Rory Primrose

Learn from my mistakes, you don't have time to make them yourself

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Is your timer not firing?

I have been developing an RSS aggregator for a while now because I am not happy with any of the apps around. My little project has also meant that I get really good experience developing in VS2005 and SQL2005.

I made a change late last week that the timer used to check for pending feeds was set up to run at the end of a call that loads the user and feed information from the database. The change I made was to have that method run on a different thread so that the UI wasn’t tied up waiting for the database that it may or may not be able to connect to. Today, I am noticing that my timer just isn’t firing.

I was thinking that the only thing that has changed with regard to the timer is that it is now getting initialised and started from a thread that is not the GUI thread. Why should this matter? Perhaps I am showing a little bit of ignorance here, but it shouldn’t matter.

Although the timer is getting fired from a WM_TIMER message on a window rather than a callback, I wouldn’t consider the mechanism involved (the windows message queue) to be a UI thing. Even if the windows message queue is considered UI based (as far as threading issues go), the call to set up the timer is the SetTimer API under the hood. Why would this need to be done from the GUI thread?

So with my guesswork in place, I start writing a delegate and associated method. Hang on; there is no Invoke method or InvokeRequired property on the Timer. Now I am thinking that my timer not firing is not to do with it being set up on a non-GUI thread. My reasoning is that surely if the timer was required to be set on the GUI thread, the control would expose this method and property.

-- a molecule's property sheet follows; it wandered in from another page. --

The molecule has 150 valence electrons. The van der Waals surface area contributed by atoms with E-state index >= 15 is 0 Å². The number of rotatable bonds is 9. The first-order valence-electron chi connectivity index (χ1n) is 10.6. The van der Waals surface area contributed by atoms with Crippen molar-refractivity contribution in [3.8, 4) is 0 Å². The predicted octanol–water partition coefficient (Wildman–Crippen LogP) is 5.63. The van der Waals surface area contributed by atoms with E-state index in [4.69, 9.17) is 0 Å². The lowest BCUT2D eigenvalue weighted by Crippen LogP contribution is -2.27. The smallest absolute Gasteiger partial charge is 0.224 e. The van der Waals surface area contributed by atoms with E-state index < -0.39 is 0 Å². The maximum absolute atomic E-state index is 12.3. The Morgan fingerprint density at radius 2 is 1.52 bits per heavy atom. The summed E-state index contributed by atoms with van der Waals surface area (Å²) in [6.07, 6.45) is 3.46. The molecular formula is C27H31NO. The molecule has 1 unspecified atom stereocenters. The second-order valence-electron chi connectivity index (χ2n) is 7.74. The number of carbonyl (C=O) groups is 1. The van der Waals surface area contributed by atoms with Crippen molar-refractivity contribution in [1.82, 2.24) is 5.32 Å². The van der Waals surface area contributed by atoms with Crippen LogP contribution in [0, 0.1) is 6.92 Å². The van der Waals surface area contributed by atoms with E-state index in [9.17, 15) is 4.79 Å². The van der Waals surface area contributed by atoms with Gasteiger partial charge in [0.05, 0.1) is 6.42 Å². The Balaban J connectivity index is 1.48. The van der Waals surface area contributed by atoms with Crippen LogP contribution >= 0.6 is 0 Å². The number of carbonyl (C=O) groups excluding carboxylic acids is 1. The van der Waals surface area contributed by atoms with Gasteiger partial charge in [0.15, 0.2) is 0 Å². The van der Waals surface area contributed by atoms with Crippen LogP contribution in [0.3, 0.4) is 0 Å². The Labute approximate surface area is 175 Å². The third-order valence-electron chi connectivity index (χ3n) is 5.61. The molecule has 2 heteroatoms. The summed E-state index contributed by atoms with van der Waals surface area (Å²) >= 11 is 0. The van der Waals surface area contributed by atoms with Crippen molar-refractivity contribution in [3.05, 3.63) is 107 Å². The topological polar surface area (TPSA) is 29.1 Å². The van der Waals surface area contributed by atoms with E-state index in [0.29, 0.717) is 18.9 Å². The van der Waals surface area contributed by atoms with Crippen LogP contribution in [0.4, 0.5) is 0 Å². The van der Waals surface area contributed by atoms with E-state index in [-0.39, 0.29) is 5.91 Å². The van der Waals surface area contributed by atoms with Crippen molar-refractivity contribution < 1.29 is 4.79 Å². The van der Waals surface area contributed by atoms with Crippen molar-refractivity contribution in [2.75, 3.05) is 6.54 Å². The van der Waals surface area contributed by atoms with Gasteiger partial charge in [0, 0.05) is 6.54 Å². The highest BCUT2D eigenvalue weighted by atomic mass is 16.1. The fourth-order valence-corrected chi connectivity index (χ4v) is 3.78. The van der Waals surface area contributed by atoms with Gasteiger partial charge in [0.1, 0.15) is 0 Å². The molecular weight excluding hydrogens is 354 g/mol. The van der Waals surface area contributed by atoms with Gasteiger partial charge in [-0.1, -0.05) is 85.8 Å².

With nothing else working after some more playing around, I wrote the delegate and its associated method anyway. I am now calling Invoke and InvokeRequired on the form as a thread reference point. What do you know, now the timer fires?

So now I know that the timer needs to be started from the GUI thread. If I had read the MSDN documentation first, I probably would have come across this:

A Timer is used to raise an event at user-defined intervals. This Windows timer is designed for a single-threaded environment where UI threads are used to perform processing. It requires that the user code have a UI message pump available and always operate from the same thread, or marshal the call onto another thread.

You win some, you lose some.

On a side note, I find it interesting that if you try to do GUI updates from a non-GUI thread, an exception is now thrown under VS2005. A timer being set from a non-GUI thread doesn’t have this behavior. It just doesn’t do anything. Sneaky huh?

Written on December 6, 2005